USDA researchers tackle tough problems critical to American agriculture. Addressing how to nurture heathy soils, improve crop yields, or prevent livestock diseases, they carefully plan experiments and analyze data that can lead to better on-farm decisions and more productive practices. But even scientists can’t always predict how far their work will eventually go. Recently, USDA researchers in Florida have seen their work take on unexpected relevance in Africa with the outbreak of an invasive crop pest.
Fall Armyworm (FAW, Spdoptera frugiperda) is a destructive pest that can feed on 80 different crop species, including corn. Native to the Americas, USDA has studied FAW since the 1920s. U.S. farmers currently manage it through integrated pest management approaches, combining the use of pesticides, genetically engineered crops, and other technologies and techniques. FAW was first reported in Africa in 2016, and has now been documented in more than 30 African countries. Although we have decades of experience managing FAW in the United States, it is relatively new to African farmers, where corn is a staple crop for more than 300 million subsistence farmers and small-scale producers.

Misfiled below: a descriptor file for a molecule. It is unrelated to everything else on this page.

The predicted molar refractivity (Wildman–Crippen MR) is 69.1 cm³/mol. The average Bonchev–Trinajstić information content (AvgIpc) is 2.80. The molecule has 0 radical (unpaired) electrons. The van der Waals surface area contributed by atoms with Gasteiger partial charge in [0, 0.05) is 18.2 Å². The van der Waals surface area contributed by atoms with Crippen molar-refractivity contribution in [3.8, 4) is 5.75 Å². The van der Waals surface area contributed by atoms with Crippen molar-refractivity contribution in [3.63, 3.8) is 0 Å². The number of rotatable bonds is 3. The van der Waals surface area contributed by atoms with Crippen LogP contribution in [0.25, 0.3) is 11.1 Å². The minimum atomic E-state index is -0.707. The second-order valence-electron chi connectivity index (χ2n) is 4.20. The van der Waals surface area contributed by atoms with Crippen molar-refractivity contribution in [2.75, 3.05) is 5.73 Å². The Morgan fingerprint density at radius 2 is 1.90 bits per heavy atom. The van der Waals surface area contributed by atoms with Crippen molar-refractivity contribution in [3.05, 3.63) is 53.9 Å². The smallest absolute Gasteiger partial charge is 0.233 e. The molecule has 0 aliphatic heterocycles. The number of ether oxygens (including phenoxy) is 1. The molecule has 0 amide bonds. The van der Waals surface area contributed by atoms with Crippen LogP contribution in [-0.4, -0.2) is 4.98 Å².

The international community has mobilized to address this growing crisis, with U.S. Government agencies contributing their own expertise. USDA’s significant experience with the pest in the U.S. has positioned it as a trusted source of technical information on FAW biology and control measures.
Studies by USDA scientists Robert Meagher and Rodney Nagoshi (Insect Behavior and Biocontrol Research, Gainesville, FL) provided valuable technical insights in the recently released Fall Armyworm in Africa: A Guide for Integrated Pest Management. With tips on pest identification, available technologies, and best practices for managing FAW, this guide was jointly produced under the U.S. Government’s Feed the Future initiative by the United States Agency for International Development (USAID), the International Maize and Wheat Improvement Center (CIMMYT) and the CGIAR Research Program on Maize (CRP MAIZE).
Research that started out with the objective of helping U.S. corn farmers increase their yields is serving double duty now, playing a role in African food security. Although you can’t predict what agricultural issues the future may hold, you can count on USDA research having a global impact.